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Behavior Therapy-Reply

Edna B. Foa, PhD; Gail S. Steketee, MSS
Arch Gen Psychiatry. 1984;41(1):107-108. doi:10.1001/archpsyc.1984.01790120111019.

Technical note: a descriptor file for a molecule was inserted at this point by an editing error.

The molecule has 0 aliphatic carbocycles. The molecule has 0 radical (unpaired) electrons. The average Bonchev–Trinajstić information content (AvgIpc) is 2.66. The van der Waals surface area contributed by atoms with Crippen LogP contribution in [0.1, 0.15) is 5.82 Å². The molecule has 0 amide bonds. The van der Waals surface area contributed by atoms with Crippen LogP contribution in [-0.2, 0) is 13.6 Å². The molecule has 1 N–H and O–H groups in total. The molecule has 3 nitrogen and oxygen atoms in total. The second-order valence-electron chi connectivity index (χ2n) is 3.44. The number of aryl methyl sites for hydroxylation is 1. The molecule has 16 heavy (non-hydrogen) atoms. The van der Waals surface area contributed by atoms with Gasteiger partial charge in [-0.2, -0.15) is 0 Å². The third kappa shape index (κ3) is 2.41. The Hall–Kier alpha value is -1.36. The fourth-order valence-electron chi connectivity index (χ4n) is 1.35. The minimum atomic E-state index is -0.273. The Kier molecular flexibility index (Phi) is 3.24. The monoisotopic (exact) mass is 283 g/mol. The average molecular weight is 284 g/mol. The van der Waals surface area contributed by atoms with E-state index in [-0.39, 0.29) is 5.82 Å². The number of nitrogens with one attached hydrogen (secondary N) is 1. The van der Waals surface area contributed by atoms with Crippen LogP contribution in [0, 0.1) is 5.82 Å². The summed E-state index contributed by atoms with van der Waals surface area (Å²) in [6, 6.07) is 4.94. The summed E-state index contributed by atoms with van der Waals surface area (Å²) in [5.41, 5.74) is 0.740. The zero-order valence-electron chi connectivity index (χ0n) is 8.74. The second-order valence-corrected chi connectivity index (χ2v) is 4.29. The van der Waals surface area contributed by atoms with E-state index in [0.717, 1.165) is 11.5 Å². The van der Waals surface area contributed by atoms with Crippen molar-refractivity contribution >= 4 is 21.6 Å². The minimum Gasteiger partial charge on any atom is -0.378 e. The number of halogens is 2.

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In Reply.—  We do not feel that Dr Feldman's letter raises any substantial issues with respect to the treatment of obsessive-compulsives. Studies by Rachman et al suggest that reduction of anxiety by relaxation does not potentiate the effectiveness of exposure with obsessive-compulsives.1 Of course, refusals are a cause for concern and it may be that they are higher for treatments that include deliberate exposure and response prevention. However, those who elected to participate in our programs did not drop out prematurely, in contrast to drug treatment programs in which noncompliance and premature termination are a major problem.A variety of drugs have been tried with obsessive-compulsives. Most of the information available on their efficacy is derived from case reports and uncontrolled studies, which are at best suggestive.2 Few controlled studies investigated the effect of antidepressants, especially clomipramine, in this population.3-5 The results to date seem to indicate that clomipramine potentiates


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